Literary decline: Reading culture hit by technology, say writers

Urdu poetry published in paperback to revive interest in literature and language.

Our Correspondent February 01, 2014
Urdu poetry published in paperback to revive interest in literature and language.


The Urdu language has its fair share of creative writers who are generating original prose and poetry at present.

But much more needs to be done to protect the quality and nature of Urdu content in a bid to retain readership and reverse what is arguably an “academic and literary decline” of the national language.

Speakers expressed these views at the Shah Latif Auditorium on Friday during a talk based around a new series of Urdu books being published by the Oxford University Press (OUP).

The talk was a mix of nostalgia for books, self-criticism on the decline of the language, a lament against technological blow to the traditional reading culture and a defence of creative expression in the language.

Critic and linguist Salman Asif said, “In the guise of being language-friendly, we have twisted and suppressed Urdu.”

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We have not allowed it to become the language of communication, research or effective broadcasting, he added. “We have reduced it to the language of poetry recitations.”

Poet Manzar Naqvi pointed out that situation was not as bleak. Writers continue to produce prose and poetry. Naqvi, however, conceded that the reading habit has been affected by  digital technology. He was of the view that broadcast media had promoted the national language.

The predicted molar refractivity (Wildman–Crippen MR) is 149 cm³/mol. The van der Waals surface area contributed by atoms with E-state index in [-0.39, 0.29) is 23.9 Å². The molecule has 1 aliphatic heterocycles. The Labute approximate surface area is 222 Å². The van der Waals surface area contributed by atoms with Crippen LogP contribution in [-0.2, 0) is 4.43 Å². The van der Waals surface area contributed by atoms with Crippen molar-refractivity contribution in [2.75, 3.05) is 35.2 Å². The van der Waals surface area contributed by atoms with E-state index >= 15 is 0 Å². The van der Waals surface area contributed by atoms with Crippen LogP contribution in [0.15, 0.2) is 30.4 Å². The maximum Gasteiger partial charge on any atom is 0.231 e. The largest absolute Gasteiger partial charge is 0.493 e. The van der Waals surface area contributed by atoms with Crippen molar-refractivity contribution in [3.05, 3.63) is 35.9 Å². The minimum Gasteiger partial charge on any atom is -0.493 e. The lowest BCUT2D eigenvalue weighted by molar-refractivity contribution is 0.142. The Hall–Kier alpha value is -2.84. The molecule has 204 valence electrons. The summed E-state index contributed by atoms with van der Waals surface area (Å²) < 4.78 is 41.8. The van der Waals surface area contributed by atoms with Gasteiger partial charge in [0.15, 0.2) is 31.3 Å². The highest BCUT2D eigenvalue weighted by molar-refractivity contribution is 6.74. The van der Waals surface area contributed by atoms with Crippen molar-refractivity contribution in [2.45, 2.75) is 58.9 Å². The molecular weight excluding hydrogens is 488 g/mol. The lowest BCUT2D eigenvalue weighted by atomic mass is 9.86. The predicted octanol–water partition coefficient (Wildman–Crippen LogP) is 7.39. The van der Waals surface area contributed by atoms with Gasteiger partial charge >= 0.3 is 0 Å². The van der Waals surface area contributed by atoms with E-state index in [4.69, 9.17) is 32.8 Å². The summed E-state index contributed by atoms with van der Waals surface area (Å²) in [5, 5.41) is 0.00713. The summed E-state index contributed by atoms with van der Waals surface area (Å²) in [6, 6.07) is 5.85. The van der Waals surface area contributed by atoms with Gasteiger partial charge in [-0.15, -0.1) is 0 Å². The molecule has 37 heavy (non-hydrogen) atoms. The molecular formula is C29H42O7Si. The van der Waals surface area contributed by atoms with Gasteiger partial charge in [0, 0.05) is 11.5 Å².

Asif said the quality of Urdu being aired on radio and television is not up to the mark. He said this decline in the standard could also lead to weakening the national language’s relationship with character building and other social aspects.

Asif said the academic and literary standards of any language are gauged by its readership, which is an area where Urdu is struggling.

The number of people who are reading analysing, and then citing or referring to Urdu books is slim, he added.

Poet Kishwer Naheed said OUP’s book-series reminded her of her childhood when they would use similar books, often borrowed from the “Aana libraries.” Such libraries, and the currency used for renting books were popular once but are now extinct.

Poet and writer Harris Khalique, who moderated the talk, said the series provides a necessary introduction to classical poets for new readers.

“It is an opportunity for young people, especially children and students, to read about famous poets and decide for themselves which poet they want to read further and which
poet they want to follow for their personal training,” Khalique said.

The series of books titled “Intikhab-i- Kalam: Hamara Virsa” (Selection of Poetry: Our Heritage) consists of inexpensive, small-sized paperbacks.

Each book is a collection of poems or ghazals from one famous classical Urdu poet. So far, OUP has published books on 39 poets, as diverse as Wali Deccani and Noon Meem Rashid in the series.

Published in The Express Tribune, February 1st, 2014.


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